That London is in the midst of a housing affordability crisis is news to no one, least of all the millions of renters in the capital struggling to meet their monthly payments.
The average price of a house in London is £600,000: around 15 times the average salary and more than double average prices anywhere outside the south-east of England. In London, 35 per cent of people now spend more than half of their salary on rent.
It’s a problem everyone acknowledges but one that successive administrations — Labour and Conservative — have roundly failed to address.
Even the definition is problematic, making the battle for affordable housing, in the words of co-founder of Architects for Social Housing Simon Elmer, “a complete red herring”.
Affordable housing, by definition, includes up to 80% market rates, arguably hardly affordable to most people. In her book Big Capital, Anna Minton describes the term as “Orwellian”. Indeed, a two-bedroom flat in Wood Wharf in Tower Hamlets was on the market last month for £1989 a month — meaning £1591 per month would be deemed affordable. Compare this to average social rent for a two bedroom property in London at £427 per month and it’s clear that so-called “affordable” housing won’t serve the people that need it most.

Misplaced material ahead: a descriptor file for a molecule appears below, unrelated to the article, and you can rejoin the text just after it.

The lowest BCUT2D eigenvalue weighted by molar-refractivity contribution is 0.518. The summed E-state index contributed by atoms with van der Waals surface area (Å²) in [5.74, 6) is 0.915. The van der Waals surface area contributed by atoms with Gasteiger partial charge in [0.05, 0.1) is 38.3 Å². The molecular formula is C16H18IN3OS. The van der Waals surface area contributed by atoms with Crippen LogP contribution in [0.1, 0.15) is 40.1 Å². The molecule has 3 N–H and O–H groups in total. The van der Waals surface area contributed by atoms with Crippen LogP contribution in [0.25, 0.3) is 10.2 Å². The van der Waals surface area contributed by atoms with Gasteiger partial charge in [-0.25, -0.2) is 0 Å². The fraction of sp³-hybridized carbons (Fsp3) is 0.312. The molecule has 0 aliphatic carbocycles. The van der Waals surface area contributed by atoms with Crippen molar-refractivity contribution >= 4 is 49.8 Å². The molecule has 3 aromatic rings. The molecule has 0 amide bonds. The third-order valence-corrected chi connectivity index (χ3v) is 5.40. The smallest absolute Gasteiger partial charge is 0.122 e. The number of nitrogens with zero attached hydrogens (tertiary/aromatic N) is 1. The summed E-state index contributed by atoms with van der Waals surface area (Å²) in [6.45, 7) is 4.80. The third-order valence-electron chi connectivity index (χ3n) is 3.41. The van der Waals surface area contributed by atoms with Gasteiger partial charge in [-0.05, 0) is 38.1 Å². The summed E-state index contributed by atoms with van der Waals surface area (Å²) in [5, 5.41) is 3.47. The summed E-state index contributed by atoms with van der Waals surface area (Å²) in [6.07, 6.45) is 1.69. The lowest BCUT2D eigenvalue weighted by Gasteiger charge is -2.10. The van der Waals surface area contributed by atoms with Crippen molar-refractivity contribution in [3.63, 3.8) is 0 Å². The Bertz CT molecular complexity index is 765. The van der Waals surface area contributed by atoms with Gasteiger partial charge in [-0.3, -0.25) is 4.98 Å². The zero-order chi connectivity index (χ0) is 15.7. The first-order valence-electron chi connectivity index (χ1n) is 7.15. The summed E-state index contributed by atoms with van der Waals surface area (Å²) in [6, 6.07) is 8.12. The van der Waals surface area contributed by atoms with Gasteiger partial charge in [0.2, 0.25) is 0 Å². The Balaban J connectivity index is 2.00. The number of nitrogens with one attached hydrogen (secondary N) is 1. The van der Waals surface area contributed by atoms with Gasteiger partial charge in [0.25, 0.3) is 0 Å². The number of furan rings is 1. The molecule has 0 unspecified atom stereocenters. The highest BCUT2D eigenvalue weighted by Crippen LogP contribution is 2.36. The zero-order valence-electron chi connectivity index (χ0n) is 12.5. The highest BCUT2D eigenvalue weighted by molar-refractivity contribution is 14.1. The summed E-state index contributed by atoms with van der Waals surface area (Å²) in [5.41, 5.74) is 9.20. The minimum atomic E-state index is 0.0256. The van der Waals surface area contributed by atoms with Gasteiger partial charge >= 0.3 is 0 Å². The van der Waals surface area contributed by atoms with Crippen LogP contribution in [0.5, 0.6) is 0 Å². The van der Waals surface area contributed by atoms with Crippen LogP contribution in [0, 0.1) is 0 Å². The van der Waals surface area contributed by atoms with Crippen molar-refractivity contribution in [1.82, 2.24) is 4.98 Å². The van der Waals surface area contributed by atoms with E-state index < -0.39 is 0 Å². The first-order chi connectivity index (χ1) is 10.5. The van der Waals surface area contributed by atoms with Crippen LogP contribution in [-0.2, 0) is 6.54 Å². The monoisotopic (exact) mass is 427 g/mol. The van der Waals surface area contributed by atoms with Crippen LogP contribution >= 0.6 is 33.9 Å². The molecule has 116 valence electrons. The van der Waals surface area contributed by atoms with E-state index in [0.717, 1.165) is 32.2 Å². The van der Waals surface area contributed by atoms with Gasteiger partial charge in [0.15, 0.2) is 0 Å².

Campaigners say the affordability crisis is caused by developers and landowners, who for the last decade have been swindling areas out of affordable housing by using the “viability” process — looking at whether the profit generated by a development is higher enough than the cost of developing it.
The documents showing how these “viability assessments” are carried out are kept confidential and out of reach from public scrutiny, but have resulted in the loss of thousands of homes that would otherwise have been built in accordance with London boroughs’ Local Plans.
Recently, however, the conversation seems to be changing on both a national and local level.
Last month, Theresa May and housing minister Sajid Javid directly targeted developers who dodge affordability commitments in the government’s most forthright comments on the matter yet. May accepted that young people are “right to be angry” that successive governments had “failed to build enough of the right homes in the right places”.
In August, Sadiq Khan’s Homes for Londoners initiative published guidance promoting transparency around viability and increased affordable housing in new developments. And this month, government guidance has proposed restricted use of viability testing to developments which do not comply with local authorities’ affordable housing targets.
Bristol and Croydon have become the latest councils to commit to publishing viability assessments, joining a small but growing band of local authorities to follow the example set by Islington in 2015.
The shifts come after growing pressure from campaign groups who oppose developments that don’t meet affordable housing targets, and there some signs they are making progress. One case in Tower Hamlets has seen the deferral of the planning application for the redevelopment of Chrisp Street Market amid opposition from the Save Chrisp Street Market campaign.